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Peak oil review - 11 April

1. Oil and the Global Economy
NY oil hovered around $108 a barrel from Monday through Wednesday last week and then surged on Thursday and Friday to close the week at $112.79. In London Brent crude moved even higher closing out the week at $126.65, the highest close since July 2008 and only $17 below the all-time high. There were many reasons for the sharp price increase, most of which seem destined to be factors for some time to come.

Higher interest rates in Europe depressed the dollar thereby moving oil prices higher. The prospects of further supply interruptions in the Middle East and Africa increased last week as there was violence in Syria, Yemen, Egypt, and Gaza. In Libya Gadhafi’s forces began destroying oil production facilities to prevent the pro-democracy rebels from selling the oil abroad. Government forces also advanced against the rebels despite NATO air attacks although over the weekend they were driven back. All this suggests that a stalemate is emerging in Libya and that it will be a long time before much Libyan oil returns to the world markets.

Despite another round of reassurance by Saudi officials, concern remains that increased oil production by the Saudis, Kuwait, and the UAE will not be enough to offset the loss of 1.3 million b/d of Libyan oil exports, given the increased demand from Japan and what still appears to be robust Chinese demand. Retail oil and gas prices in China are still lagging well behind the rapid jump in international oil prices, raising the possibility that Chinese refiners will slow unprofitable refining operations as they did in 2007-2008.

Elsewhere, the Nigerian elections are finally underway and with them the possibility that their outcome could lead to renewed unrest and interruptions in oil exports. Japan’s troubles continue with aftershocks again temporarily shutting down numerous power plants. The prospects increase that closing down the Fukushima nuclear reactors will go on for many years and that there may be additional even more serious radiation leaks. Iraqi oil exports were down 2 percent in March due to bad weather and yet another attack on the oil export pipeline.

Retail gasoline prices in the US continue to spiral upwards. In some areas they are already approaching levels seen in July 2008 when oil spiked to $147 a barrel. The AAA says the average cost of regular gasoline in the US is now $3.77 a gallon and $4.16 in California, up 22 cents in the last month. In NY gasoline futures jumped by 7.5 cents on Friday alone indicating that retail gasoline prices in the US will climb further this week.

2. Conflict in the Middle East and North Africa
Dissent and violence picked up across the Middle East and North Africa last week suggesting that the threat of additional disruptions of oil exports continues to grow. Events took a turn for the worse last week in Syria and Yemen with government forces shooting down protesters in the streets. The Syrian protests are thought to be the largest to date, suggesting that the anti-government protesters are reaching new levels of coordination.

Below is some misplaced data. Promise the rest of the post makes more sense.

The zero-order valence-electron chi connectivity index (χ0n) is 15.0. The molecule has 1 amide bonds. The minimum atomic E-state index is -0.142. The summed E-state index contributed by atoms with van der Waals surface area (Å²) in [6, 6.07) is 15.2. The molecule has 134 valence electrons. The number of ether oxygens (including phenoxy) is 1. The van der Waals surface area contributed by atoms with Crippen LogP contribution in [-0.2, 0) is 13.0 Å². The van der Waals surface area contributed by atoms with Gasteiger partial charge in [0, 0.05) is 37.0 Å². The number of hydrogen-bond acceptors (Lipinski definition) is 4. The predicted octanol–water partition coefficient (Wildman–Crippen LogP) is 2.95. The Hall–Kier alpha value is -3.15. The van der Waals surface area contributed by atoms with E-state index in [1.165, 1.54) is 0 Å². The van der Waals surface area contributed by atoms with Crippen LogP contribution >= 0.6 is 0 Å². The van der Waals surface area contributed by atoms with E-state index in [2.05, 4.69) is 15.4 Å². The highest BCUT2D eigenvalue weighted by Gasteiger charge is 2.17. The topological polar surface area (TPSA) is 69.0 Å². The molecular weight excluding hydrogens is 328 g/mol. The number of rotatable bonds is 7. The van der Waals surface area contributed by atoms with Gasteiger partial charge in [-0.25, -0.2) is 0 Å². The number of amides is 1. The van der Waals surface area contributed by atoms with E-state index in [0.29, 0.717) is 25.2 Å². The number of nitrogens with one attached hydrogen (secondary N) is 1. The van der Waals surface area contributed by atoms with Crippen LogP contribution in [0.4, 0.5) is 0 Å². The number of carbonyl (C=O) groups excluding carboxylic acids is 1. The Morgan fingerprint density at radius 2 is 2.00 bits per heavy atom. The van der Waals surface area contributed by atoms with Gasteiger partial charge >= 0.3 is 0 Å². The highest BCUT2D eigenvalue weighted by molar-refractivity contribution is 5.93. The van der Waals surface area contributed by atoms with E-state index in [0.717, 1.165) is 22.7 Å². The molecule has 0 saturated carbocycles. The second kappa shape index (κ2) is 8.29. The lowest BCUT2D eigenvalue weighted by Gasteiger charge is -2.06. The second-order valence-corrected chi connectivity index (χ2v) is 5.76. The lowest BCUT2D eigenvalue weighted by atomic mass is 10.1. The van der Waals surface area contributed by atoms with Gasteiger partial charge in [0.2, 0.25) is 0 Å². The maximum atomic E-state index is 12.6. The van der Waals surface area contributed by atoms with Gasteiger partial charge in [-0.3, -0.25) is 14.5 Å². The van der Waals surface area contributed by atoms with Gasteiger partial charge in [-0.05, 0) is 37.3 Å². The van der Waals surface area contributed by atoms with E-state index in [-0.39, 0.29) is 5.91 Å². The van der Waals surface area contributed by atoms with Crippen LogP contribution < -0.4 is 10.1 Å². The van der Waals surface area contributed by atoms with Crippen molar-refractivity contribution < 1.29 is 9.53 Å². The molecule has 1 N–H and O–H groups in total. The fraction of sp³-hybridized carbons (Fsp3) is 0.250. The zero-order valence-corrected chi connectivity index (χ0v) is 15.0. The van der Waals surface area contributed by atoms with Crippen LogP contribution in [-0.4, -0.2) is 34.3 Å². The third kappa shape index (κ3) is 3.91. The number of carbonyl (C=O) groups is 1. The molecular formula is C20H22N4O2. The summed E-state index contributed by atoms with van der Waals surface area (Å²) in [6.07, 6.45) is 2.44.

Although they are rather minor players in the oil export markets, Syria produces about 368,000 b/d and exports 148,000 and Yemen produces about 300,000 b/d and exports about 150,000. An overthrow of either or both of these governments would have important implications for the regimes in Oman, Bahrain and ultimately Saudi Arabia. The situation in Egypt also deteriorated last week with Egyptian army troops clashing with demonstrators.

In Gaza there were was more trouble after the Palestinians fired rockets into Israel and the Israelis retaliated with airstrikes. The situation was quieter than usual in Bahrain last week, but there are reports that some 800 Shiite activists have been arrested and that some have died while being interrogated.

US Defense Secretary Gates met with the Saudi king in an attempt to reassure the Saudis that US remains a friend despite US support for pro-democracy revolutions. While visiting Iraq, Gates suggested that American troops could remain in Iraq for years which led to tens of thousands of supporters of the anti-American radical Shiite Moktada al-Sadr taking to the streets demanding an American withdrawal.

In Libya, the departure of the first tanker loaded with Libyan oil in 18 days from the pro-democracy-held port of Tobruk raised hopes that Libyan oil would soon be reaching he market in increasing quantities. This hope was dashed when Gadhafi’s forces sabotaged the oil fields supplying oil to the rebel-held ports. While Gadhafi’s forces in the East have abandoned much of their heavy military equipment and are moving around in civilian vehicles to avoid NATO airstrikes, they are making progress in pushing back the disorganized mob of ill-equipped but enthusiastic pro-democracy fighters that oppose them along the coastal highway. Over the weekend this strategy broke down when NATO aircraft located and destroyed 25 of Gadhafi’s tanks engaging the opposition forces.